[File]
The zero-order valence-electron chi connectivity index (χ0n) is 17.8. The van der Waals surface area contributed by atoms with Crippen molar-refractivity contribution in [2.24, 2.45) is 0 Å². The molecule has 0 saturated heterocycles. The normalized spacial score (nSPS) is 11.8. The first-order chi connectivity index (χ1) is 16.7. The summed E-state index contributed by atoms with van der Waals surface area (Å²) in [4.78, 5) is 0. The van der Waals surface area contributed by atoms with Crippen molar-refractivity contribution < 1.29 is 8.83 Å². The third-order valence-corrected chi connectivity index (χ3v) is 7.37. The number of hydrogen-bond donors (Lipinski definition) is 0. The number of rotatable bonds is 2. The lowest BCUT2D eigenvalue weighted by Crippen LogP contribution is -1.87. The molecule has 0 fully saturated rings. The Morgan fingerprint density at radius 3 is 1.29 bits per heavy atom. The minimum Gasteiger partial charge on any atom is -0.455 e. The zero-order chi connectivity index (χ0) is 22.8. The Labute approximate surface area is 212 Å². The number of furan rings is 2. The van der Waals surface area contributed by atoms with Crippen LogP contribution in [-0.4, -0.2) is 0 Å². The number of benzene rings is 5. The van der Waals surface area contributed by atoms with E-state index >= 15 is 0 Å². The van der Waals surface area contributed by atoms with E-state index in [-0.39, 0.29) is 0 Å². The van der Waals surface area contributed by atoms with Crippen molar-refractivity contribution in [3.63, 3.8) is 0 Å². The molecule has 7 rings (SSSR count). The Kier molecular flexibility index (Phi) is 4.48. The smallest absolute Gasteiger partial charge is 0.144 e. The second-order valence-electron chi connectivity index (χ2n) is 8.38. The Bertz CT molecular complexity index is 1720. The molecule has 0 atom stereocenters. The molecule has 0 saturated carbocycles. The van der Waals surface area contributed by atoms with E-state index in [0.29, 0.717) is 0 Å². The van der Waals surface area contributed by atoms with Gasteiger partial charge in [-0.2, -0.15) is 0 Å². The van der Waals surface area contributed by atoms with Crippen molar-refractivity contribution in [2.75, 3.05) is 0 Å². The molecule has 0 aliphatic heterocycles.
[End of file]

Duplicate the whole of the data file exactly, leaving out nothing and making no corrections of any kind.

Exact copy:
The zero-order valence-electron chi connectivity index (χ0n) is 17.8. The van der Waals surface area contributed by atoms with Crippen molar-refractivity contribution in [2.24, 2.45) is 0 Å². The molecule has 0 saturated heterocycles. The normalized spacial score (nSPS) is 11.8. The first-order chi connectivity index (χ1) is 16.7. The summed E-state index contributed by atoms with van der Waals surface area (Å²) in [4.78, 5) is 0. The van der Waals surface area contributed by atoms with Crippen molar-refractivity contribution < 1.29 is 8.83 Å². The third-order valence-corrected chi connectivity index (χ3v) is 7.37. The number of hydrogen-bond donors (Lipinski definition) is 0. The number of rotatable bonds is 2. The lowest BCUT2D eigenvalue weighted by Crippen LogP contribution is -1.87. The molecule has 0 fully saturated rings. The Morgan fingerprint density at radius 3 is 1.29 bits per heavy atom. The minimum Gasteiger partial charge on any atom is -0.455 e. The zero-order chi connectivity index (χ0) is 22.8. The Labute approximate surface area is 212 Å². The number of furan rings is 2. The van der Waals surface area contributed by atoms with Crippen LogP contribution in [-0.4, -0.2) is 0 Å². The number of benzene rings is 5. The van der Waals surface area contributed by atoms with E-state index >= 15 is 0 Å². The van der Waals surface area contributed by atoms with E-state index in [-0.39, 0.29) is 0 Å². The van der Waals surface area contributed by atoms with Crippen molar-refractivity contribution in [3.63, 3.8) is 0 Å². The molecule has 7 rings (SSSR count). The Kier molecular flexibility index (Phi) is 4.48. The smallest absolute Gasteiger partial charge is 0.144 e. The second-order valence-electron chi connectivity index (χ2n) is 8.38. The Bertz CT molecular complexity index is 1720. The molecule has 0 atom stereocenters. The molecule has 0 saturated carbocycles. The van der Waals surface area contributed by atoms with E-state index in [0.29, 0.717) is 0 Å². The van der Waals surface area contributed by atoms with Gasteiger partial charge in [-0.2, -0.15) is 0 Å². The van der Waals surface area contributed by atoms with Crippen molar-refractivity contribution in [2.75, 3.05) is 0 Å². The molecule has 0 aliphatic heterocycles.